Whitman survivor Claire Wilson James said, ‘It was so important to me that a student group organized this event, and that a younger generation is carrying these stories forward.’
AUSTIN — Students at the University of Texas held a Living Memorial for the 1966 UT Tower shooting victims on Friday, August 1.
Under a hot August sun, the students led a gathering across the campus from Littlefield Fountain to the Main Mall, the West Mall, and then to an area adjacent to the Turtle Pond on the north side of the Tower. Six times they stopped to hold up photos of the dead and read to those assembled a few words about the 17 lives that were lost. One of the victims recognized was David Gunby who died from injuries years after the event. His death was ruled a homicide.
Charles Whitman had killed his mother and wife before he drove with his weapons and 700 rounds of ammunition to the campus. He killed a University receptionist and two people who had come to see the view of Austin from the 27th floor deck as he made his way on to the observation deck to continue his deadly mission.
A former Marine, he had been well trained at Guantanamo as a marksman. The first shot he fired from the Tower deck was aimed at Claire Wilson’s abdomen. It took the life of her eight-month old unborn child. His second shot killed Thomas Eckman who was walking beside Claire.
Claire, just 18, was already a civil rights veteran, having been arrested in Dallas protesting a segregated restaurant chain. At 17, she joined a voter registration project in Mississippi run by the Student Nonviolent Coordinating Committee (SNCC), and then worked with the Southern Conference Education Fund (SCEF) in Appalachia. She joined Students for a Democratic Society (SDS) in Austin as did her boyfriend Thomas. It was through SDS that I knew Claire and another sniper survivor, Sandra Wilson, unrelated to Claire.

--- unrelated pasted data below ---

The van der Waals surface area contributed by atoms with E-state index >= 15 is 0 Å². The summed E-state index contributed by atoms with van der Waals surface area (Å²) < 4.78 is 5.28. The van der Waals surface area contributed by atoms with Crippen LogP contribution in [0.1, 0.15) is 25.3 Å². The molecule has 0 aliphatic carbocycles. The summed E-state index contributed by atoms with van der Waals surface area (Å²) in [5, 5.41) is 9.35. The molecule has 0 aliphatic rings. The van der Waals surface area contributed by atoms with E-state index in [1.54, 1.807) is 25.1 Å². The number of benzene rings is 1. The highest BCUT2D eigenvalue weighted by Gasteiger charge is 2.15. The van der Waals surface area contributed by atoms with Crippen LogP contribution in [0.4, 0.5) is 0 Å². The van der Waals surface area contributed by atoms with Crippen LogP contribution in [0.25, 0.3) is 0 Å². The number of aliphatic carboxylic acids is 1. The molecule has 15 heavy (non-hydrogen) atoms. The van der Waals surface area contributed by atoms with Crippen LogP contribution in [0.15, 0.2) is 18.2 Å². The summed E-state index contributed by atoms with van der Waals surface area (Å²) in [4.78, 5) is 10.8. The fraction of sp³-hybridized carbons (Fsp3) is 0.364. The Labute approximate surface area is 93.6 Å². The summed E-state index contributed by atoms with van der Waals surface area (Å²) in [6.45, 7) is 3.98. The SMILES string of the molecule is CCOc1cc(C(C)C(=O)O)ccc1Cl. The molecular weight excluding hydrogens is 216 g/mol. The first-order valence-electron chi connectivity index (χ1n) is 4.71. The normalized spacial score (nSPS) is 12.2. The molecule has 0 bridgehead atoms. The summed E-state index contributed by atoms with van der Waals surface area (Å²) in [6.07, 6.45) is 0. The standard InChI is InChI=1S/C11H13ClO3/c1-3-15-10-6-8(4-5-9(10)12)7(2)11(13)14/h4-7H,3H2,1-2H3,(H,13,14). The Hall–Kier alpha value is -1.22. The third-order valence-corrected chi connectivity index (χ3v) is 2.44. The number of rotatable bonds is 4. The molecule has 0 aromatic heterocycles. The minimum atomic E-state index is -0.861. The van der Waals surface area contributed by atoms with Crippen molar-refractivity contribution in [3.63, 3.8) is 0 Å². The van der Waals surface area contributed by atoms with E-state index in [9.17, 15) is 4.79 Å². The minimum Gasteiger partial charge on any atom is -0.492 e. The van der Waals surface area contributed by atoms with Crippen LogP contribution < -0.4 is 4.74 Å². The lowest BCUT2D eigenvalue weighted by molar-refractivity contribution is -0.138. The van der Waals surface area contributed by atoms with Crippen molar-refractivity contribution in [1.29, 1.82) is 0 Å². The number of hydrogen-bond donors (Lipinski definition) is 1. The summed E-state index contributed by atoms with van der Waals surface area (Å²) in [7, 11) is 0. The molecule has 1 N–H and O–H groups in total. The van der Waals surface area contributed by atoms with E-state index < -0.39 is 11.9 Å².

Claire Wilson James traveled from Texarkana for the Living Memorial. Like many of the other older participants, her life had been forever changed by the event. Austin musician and satirist Artly Snuff and his wife were there as well. Artly was one of two people who braved bullets on the Main Mall to carry Claire to an ambulance. Claire and Artly only met in person last year.
The University of Texas administration does not wish to have the memory of August 1, 1966, kept alive. Only a small plaque at the Turtle Pond commemorates the event. In 2008, a Travis County Building was dedicated to the law enforcement “Tower Heroes.” But, there is no list of victims’ names.
In 1997, Gary M. Lavergne published A Sniper in the Tower. It is the definitive book about the event, and particularly about sniper Charles Whitman. Still, for Claire and many survivors and relatives of victims, it is the memory of their loved ones that they wish to keep alive. In an important way, Lavergne did that for Claire recently. He located the unmarked grave of her child and asked her if he could place a gravestone there. The Austin grave is now marked “Baby Boy Wilson.”
And last Friday, August 1st, University students kept the memory of the sniper victims alive. Claire, who is active in the movement against gun violence, said, “It was so important to me that a student group organized this event, and that a younger generation is carrying these stories forward.” The task of memorializing will have to fall to a younger generation. As Claire says, “Forty-eight years have passed. The youngest survivors are now in our mid-to-late sixties.”
For those of us marked by this event, it was particularly poignant to hear the younger voices of Hannah Whisenant, Justin Perez, and Victoria Prescott recount the stories of the lives lost. So many of the lives taken were young people like the students holding their photos.
Another person, a filmmaker, has taken on the task of remembering. Keith Maitland was there at the Living Memorial with his camera. He is working on a documentary film about August 1, 1966.
As the toll of school shootings rises, the history of the Tower shooting is rarely referenced. Claire would like to see a memorial on the University of Texas campus with the victims’ names. “But my greatest hope,” she says “is that one day this event will seem as strange to children as ‘Whites Only’ signs seem to the current generation of youth.”
[Alice Embree, a contributing editor to The Rag Blog, co-chair of the Friends of New Journalism, and a veteran of the original Rag, is a long-time Austin activist, organizer, and member of the Texas State Employees Union. Read more articles by Alice Embree on The Rag Blog.]